So it looks like I need to set up as in VM1 to be able to get the network access that I want.

One other thing - my VM is running extremely slowly. Is that due to lack of memory? Does it swap out to the hard drive like a page file?

edit - @905schmick - Can other PCs on your LAN ping your VMs with this config

Another edit - maybe it is an OS thing as I have now added the bridge on VM2 which is running Win10 and I still can't ping it from another PC on my LAN. I have shut off the Windows firewall and that doesn't change things either.
 

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A little late chiming in here. XenServer could also be used but then the host would be dedicated to that role. One thing I really like it is it is able to copy the hardware ID from the box and pass it to the O/S. This allows you to virtualize OEM versions of Windows. I have never tried Virtual Box myself but I have always heard good things about it.
 

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Free Windows OS Images for VirtualBox From Microsoft

Wayne, if you choose to use Oracle VirtualBox you can legally download your choice of recent Windows OSes for free from Microsoft in fully functional vbox format from here:

https://www.modern.ie/en-us/virtualization-tools#downloads

Those images are ostensibly for testing and research of IE browsers so they have a time limit and a watermarked desktop, but are otherwise complete and fully functional within VirtualBox on Linux, OS X, or Windows. The time limit is no big deal since you can just save your work and reinstall another one, then add your work to the new one. WARNING TO ALL: READ THE LICENSE AND INSTRUCTIONS!

Also it is now possible to install OS X Yosemite on an Intel-based virtual machine but you'll have to search for those instructions online.
 

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^ I would recommend against using Modern.IE VMs as a long-term solution, or for other than "testing" purposes.

If you download one of these VMs, you are limited to a single-user environment on a single VM, with an unactivated copy of Windows that expires after 90 days. Additionally, you are only licensed to use it for "testing" purposes, and are specifically prohibited from using it in any commercial or "live" operating environment.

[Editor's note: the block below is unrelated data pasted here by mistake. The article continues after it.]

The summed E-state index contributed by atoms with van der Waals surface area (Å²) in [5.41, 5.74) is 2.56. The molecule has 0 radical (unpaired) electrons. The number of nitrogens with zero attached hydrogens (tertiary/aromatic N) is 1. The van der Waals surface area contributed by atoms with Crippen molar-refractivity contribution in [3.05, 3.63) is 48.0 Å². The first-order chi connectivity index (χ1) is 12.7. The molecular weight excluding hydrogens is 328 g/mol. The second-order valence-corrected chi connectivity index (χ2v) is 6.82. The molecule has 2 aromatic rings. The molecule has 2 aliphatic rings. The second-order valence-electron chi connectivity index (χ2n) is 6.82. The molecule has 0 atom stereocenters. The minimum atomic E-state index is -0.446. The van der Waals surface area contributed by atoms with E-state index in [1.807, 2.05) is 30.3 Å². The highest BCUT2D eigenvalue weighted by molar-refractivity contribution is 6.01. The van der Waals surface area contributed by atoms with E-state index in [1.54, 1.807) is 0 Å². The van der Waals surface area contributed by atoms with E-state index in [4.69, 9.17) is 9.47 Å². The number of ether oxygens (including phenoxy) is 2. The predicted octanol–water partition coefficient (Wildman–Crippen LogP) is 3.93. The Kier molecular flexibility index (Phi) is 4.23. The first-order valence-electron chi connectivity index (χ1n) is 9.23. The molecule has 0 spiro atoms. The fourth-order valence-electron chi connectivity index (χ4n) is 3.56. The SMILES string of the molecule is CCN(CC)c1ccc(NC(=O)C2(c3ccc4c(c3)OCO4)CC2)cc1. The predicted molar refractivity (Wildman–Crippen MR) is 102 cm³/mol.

So if you wish to run short-term software testing on a particular version of Windows or IE, Modern.IE is for you. For other short-term uses, you may consider downloading a 90-day trial version of Windows, and if you need a Windows VM for long-term use, you should consider purchasing a full license.
 

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I am running Win 8.1 as a Hyper-V host with 6 vm clients. These are all legally license. I am have 2 x WHS 2011, Win 7, Win 10 and 2 Ubuntu servers. I have been running this configuration for many months with zero problems.

This is actually a very inexpensive way to get a fully licensed and powerful server. The hardware is far more expensive. ..ie 30tb is expensive :)
 

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There are a couple of free virtualization products that you can use, such as Oracle VirtualBox or VMware Player. I've been using VMware Player for a long time and I can recommend it. It doesn't have as many features as VMware Workstation, but it's free and enables you to create virtual machines, so you can download an ISO file and just install it inside a virtual machine, just like you would do on a physical machine.

You can download the Ubuntu ISO image from here:

http://www.ubuntu.com/download/desktop

You can the install Ubuntu in a VM using that ISO image. Here are the instructions:

http://vmware-player.com/install-a-guest-operating-system-manually/